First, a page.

Retailers warn over ‘no deal’ Brexit food supply chain risks

Sainsbury’s, Asda, Waitrose and M&S are among UK retailers to have warned about the devastating impact a so-called ‘no deal’ Brexit will have on food security and supply in the UK.

In an open letter to MPs, send by the British Retail Consortium trade body, the CEOs of the country’s biggest food retailers called on the government to do everything it can to prevent the cliff-edge scenario from occurring.

The letter, which was also signed by eateries KFC, McDonald’s and Pret A Manger, said that food stocks will experience shortages and that sufficient storage at ports and in warehouses simply wasn’t available for stockpiling given the just in time methods employed on most food imports.

The letters reads: “Our supply chains are closely linked to Europe – nearly one third of the food we eat in the UK comes from the EU. In March the situation is more acute as UK produce is out of season: 90% of our lettuces, 80% of our tomatoes and 70% of our soft fruit is sourced from the EU at that time of year. As this produce is fresh and perishable, it needs to be moved quickly from farms to our stores.

“This complex, ‘just in time’ supply chain will be significantly disrupted in the event of no deal. Even if the UK government does not undertake checks on products at the border, there will still be major disruption at Calais as the French government has said it will enforce sanitary and customs checks on exports from the EU, which will lead to long delays; Government data suggest freight trade between Calais and Dover may reduce by 87% against current levels as a result. For consumers, this will reduce the availability and shelf life of many products in our stores.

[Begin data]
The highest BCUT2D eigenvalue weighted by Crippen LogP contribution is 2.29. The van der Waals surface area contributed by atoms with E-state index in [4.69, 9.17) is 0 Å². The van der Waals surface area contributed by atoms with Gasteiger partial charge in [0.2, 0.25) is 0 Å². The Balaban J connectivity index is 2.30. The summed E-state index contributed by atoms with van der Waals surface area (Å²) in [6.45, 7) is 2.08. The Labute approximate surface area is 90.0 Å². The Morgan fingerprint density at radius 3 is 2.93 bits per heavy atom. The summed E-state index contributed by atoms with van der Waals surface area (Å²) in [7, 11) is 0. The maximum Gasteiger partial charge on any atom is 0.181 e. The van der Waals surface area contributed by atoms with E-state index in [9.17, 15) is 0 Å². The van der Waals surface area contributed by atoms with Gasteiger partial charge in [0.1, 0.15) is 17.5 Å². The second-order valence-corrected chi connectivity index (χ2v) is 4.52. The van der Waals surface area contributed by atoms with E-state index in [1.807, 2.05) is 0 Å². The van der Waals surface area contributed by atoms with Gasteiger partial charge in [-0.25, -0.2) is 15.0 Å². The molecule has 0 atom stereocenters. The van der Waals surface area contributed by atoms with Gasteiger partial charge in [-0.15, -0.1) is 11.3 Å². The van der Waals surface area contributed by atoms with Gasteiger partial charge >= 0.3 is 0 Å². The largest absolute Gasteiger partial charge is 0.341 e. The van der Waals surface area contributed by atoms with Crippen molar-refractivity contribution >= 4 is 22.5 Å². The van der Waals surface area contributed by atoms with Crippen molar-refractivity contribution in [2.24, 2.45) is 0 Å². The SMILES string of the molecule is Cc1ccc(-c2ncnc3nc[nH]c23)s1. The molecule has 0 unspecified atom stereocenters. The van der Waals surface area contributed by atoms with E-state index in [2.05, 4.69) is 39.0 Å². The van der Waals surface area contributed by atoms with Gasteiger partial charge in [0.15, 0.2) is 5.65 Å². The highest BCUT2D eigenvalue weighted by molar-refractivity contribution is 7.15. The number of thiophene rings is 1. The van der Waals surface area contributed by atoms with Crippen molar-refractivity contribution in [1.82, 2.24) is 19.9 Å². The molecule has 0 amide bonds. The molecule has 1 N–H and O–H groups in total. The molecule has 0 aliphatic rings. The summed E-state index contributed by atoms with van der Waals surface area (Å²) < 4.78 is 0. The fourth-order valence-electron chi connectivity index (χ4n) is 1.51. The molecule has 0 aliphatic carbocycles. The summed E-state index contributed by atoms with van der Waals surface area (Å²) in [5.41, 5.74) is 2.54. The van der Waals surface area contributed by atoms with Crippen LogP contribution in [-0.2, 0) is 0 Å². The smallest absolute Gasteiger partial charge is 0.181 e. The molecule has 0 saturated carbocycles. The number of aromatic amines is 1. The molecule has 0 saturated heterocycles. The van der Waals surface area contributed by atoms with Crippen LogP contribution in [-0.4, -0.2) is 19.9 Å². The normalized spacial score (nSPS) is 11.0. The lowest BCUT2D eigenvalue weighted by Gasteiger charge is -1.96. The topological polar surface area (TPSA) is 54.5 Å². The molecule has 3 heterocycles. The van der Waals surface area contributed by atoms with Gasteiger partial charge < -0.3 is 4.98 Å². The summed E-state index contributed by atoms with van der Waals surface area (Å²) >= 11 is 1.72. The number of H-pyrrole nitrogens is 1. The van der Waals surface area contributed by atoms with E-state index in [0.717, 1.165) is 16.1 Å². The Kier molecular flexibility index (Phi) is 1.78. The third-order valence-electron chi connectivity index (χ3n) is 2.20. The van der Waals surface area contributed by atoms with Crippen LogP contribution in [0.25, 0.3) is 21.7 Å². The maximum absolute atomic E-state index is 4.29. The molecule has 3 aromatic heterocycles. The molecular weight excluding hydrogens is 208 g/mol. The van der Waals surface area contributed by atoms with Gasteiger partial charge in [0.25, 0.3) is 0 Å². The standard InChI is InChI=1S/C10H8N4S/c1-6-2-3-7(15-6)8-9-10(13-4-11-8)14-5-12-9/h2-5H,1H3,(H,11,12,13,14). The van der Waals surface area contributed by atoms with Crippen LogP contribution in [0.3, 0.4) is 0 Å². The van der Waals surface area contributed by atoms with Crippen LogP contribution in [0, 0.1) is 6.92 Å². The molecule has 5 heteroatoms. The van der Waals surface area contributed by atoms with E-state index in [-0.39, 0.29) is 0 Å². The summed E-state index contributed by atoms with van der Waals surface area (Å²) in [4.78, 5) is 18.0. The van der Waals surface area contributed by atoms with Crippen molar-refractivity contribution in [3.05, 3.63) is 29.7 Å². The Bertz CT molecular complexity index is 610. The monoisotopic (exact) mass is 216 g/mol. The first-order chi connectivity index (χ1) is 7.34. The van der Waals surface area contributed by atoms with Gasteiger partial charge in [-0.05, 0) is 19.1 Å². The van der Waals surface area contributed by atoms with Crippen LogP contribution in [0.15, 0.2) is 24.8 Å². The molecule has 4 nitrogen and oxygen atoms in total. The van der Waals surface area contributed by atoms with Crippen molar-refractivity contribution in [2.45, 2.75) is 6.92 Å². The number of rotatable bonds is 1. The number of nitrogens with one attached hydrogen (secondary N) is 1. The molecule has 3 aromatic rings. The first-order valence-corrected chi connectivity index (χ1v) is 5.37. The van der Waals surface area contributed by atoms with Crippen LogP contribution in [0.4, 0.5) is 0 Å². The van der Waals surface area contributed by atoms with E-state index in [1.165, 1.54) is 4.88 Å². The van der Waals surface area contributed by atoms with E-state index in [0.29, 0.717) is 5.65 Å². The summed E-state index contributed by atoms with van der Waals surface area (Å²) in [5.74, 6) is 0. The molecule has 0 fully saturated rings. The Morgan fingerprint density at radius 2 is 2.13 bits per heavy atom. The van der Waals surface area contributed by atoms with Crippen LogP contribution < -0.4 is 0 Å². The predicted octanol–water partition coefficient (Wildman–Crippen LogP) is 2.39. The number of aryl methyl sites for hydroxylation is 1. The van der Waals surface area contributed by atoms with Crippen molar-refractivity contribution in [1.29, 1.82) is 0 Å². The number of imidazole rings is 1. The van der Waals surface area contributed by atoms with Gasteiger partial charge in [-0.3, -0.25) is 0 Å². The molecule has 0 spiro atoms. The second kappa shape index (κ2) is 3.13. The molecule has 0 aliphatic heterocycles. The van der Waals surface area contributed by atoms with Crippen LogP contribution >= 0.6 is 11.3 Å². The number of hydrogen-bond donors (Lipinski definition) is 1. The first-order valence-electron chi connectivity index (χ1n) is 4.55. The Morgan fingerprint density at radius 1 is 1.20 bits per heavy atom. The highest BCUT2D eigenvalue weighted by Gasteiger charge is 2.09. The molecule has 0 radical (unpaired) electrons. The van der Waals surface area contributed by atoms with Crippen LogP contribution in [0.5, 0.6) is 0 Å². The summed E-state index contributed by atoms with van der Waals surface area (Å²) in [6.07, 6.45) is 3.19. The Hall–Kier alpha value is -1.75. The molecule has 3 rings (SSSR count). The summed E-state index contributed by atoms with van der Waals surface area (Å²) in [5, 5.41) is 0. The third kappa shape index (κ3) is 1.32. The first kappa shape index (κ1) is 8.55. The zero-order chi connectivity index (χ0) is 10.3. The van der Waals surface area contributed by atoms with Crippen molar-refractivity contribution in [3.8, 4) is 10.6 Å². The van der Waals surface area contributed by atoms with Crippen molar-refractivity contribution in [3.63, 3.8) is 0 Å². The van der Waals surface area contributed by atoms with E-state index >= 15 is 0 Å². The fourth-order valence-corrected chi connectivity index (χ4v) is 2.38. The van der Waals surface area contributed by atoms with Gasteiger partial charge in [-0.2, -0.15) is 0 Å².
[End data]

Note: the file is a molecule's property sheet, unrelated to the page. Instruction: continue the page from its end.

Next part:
“We are also extremely concerned about the impact of tariffs. Only around 10% of our food imports, a fraction of the products we sell, is currently subject to tariffs so if the UK were to revert to WTO Most Favoured Nation status, as currently envisaged in the no-deal scenario, it would greatly increase import costs, which could in turn put upward pressure on food prices. The UK could set import tariffs at zero but that would have a devastating impact on our own farmers, a key part of our supply chains.”

FSA trials first use of blockchain for food supply chain

The Food Standards Agency has successfully completed a pilot using blockchain in a cattle slaughterhouse, representing the first time the technology has been used as a regulatory tool to ensure compliance in the food sector.

A blockchain is a type of database that takes a number of records and puts them in a block (rather like collating them on to a single sheet of paper). Each block is then ‘chained’ to the next block, using an encrypted signature. This allows block chains to be used like a ledger, which can be shared and checked by anyone with the appropriate permission.

In the pilot both the FSA and the slaughterhouse had permission to access data, giving the benefit of improved transparency across the food supply chain. A further pilot is planned for July which will give permission to farmers to access data about animals from their farm.

The next action will be for further work to replicate this in other plants and ensure that all those across the chain get the full benefit of the new way data is managed and accessed as ‘permissioned’ data to the FSA, slaughterhouse and farmer.

If use of blockchain technology continues to show success in pilot, then its permanent use would need to be industry-led because the current data model is limited to the collection and communication of inspection results.

Sian Thomas, Head of Information Management, said: “This is a really exciting development. We thought that blockchain technology might add real value to a part of the food industry, such as a slaughterhouse, whose work requires a lot of inspection and collation of results.

“Our approach has been to develop data standards with industry that will make theory reality and I’m delighted that we’ve been able to show that blockchain does indeed work in this part of the food industry. I think there are great opportunities now for industry and government to work together to expand and develop this approach.”